Tuesday, September 12, 2006

Blessed Kateri Tekakwitha or Lily of the Mohawks was born in 1656 in a village called Ossernenon, which is now Auriesville, NY. When she was four years old, a smallpox epidemic took the lives of her younger brother, her father a Mohawk Chief and her mother a Christian Algonquin. Young Tekakwitha survived the disease but it left her weak with poor eyesight, and scaring on her face. This first image above is the oldest portrait of Blessed Kateri Tekakwitha, painted by Father Chauchetiere some years after her death.
Moving with relatives to the turtle clan village of Cahghnawaga, she began a new life. Her first contact with a priest came in 1667 when three Fathers visited her village. St. Peter's Mission chapel was built inside of one of the longhouses and in 1674 Fr. James de Lamberville took charge of the mission.
During a visit to her home, Tekakwitha told the priest of her desire to become baptized and on Easter Sunday when she was 20 years old, she was baptized and given the name Kateri or Katherine. She is usually depicted with a simply made wooden cross as her favorite devotion was to fashion them out of sticks and place them throughout the woods. These crosses served as stations that reminded her to spend a moment in prayer.

Kateri's family did not accept her choice to embrace Christianity. After her baptism, Kateri became like an outcast in her village. Her family refused her food on Sundays because she wouldn't work and children would tease her and throw stones. She was threatened with torture or death if she did not renounce her religion. In the summer of 1677, Kateri fled her village to go and live at Sault St. Louis, St. Francis Xavier Mission near Montreal. This difficult 200 mile journey took two months through woods, rivers and swamps but she did arrive at the Sault with the help of friends. Her life was devoted to teaching prayers to the children and helping the sick and aged until she was struck herself with an illness that would claim her life.

On April 17th,1680 at the age of 24 she spoke her last words: "Iesos konoronkwa", or "Jesus, I love you." Shortly after her death and before the eyes of two Jesuit priests and all the Indians that could fit in the room, the scars that marred her face for twenty years suddenly disapeared.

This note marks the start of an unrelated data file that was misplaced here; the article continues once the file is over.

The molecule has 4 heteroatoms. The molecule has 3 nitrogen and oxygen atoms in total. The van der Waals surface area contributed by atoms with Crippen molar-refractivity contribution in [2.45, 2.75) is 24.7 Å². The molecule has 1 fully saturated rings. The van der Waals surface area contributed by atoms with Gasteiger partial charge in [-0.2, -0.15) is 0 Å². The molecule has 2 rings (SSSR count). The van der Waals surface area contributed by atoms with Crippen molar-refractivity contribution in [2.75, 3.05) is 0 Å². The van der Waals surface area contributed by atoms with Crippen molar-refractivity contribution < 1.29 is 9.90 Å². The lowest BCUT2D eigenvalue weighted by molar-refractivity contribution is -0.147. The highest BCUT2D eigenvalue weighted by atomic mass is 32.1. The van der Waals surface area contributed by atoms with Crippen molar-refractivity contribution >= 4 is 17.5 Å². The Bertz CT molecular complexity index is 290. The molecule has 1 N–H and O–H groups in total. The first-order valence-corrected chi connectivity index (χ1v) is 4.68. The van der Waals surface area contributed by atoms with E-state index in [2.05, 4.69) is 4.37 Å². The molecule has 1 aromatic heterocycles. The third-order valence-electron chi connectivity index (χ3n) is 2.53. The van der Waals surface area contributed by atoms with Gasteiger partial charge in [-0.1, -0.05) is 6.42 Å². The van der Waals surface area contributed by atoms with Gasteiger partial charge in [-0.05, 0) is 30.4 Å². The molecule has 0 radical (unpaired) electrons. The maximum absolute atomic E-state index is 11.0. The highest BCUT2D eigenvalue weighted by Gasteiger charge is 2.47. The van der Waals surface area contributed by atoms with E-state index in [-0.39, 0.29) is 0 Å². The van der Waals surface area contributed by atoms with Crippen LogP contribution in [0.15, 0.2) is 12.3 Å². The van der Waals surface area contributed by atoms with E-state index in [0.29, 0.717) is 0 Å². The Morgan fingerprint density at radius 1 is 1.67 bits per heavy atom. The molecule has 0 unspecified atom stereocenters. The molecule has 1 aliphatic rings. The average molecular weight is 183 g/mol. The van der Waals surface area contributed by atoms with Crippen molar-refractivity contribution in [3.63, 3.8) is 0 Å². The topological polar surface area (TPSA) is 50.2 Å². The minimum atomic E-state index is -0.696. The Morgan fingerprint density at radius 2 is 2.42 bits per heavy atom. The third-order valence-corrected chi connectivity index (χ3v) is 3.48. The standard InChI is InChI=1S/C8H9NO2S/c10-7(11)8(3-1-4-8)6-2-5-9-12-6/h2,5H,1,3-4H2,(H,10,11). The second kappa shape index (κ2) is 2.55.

On January 3, 1943, she was declared Venerable by Pope Pius XII.
She was Beatified by Pope John Paul II on June 22, 1980.

The Blessed Kateri continues to spread her devotion and faith hundreds of years after her death. Artists continue to be inspired to carve her likeness in wood or stone, painted on canvas, or cast in bronze. Prayers are recited daily for her canonization.

Local areas I have visited learning about Kateri Tekakwitha:
St. Francis Solanus church
Cross in the Woods

Tuesday, September 05, 2006

I went back to Greenwood to look for the black cemetery cat and once again, I didn't see her. But I did find some crows!

You hear and see crows amongst the headstones in movies but I have never come across them at the cemetery except for high in the trees. I counted at least ten on the bright green grass walking, pecking and hopping about. I missed so many great photo opportunities as they flew up and settled on the various stones and crosses but I was too slow and they were constantly on the move. They didn't trust me as I inched along after them.

Groucho Marx comes to mind with this shot. The crow in front hunching over and saying to the other "Walk this way".

Monday, September 04, 2006

The Black Cemetery Cat

I like to take my camera with me when I visit graveyards. I was the only living person wandering around in there yesterday and I like it that way.
Following the narrow paved roads slowly in my car, the sound of the engine amplified as it bounced off each large headstone I passed. A few dried leaves had already fallen from the massive oak and maples which shade the cemetery and I was startled by how loud they crunched under my tires.


Hills and valleys make up the grounds and I found myself following a desending trail that seemed to leave the graves behind. At the bottom of the hill there was a clearing and I noticed movement. This black cat who appeared to have recently given birth was watching me from a safe distance. She looked extremely thin, but had a sleek elegance about her. I had my camera ready and zoomed in to take a few shots but I was wishing I had something with me for her to eat. I left the cemetery and headed for the nearest store, choosing some moist ocean flavor cat food in a little plastic container with the pull-off foil top.
Upon my return however, she was no where to be found. But the food is still in my car and I plan to go back there again...soon

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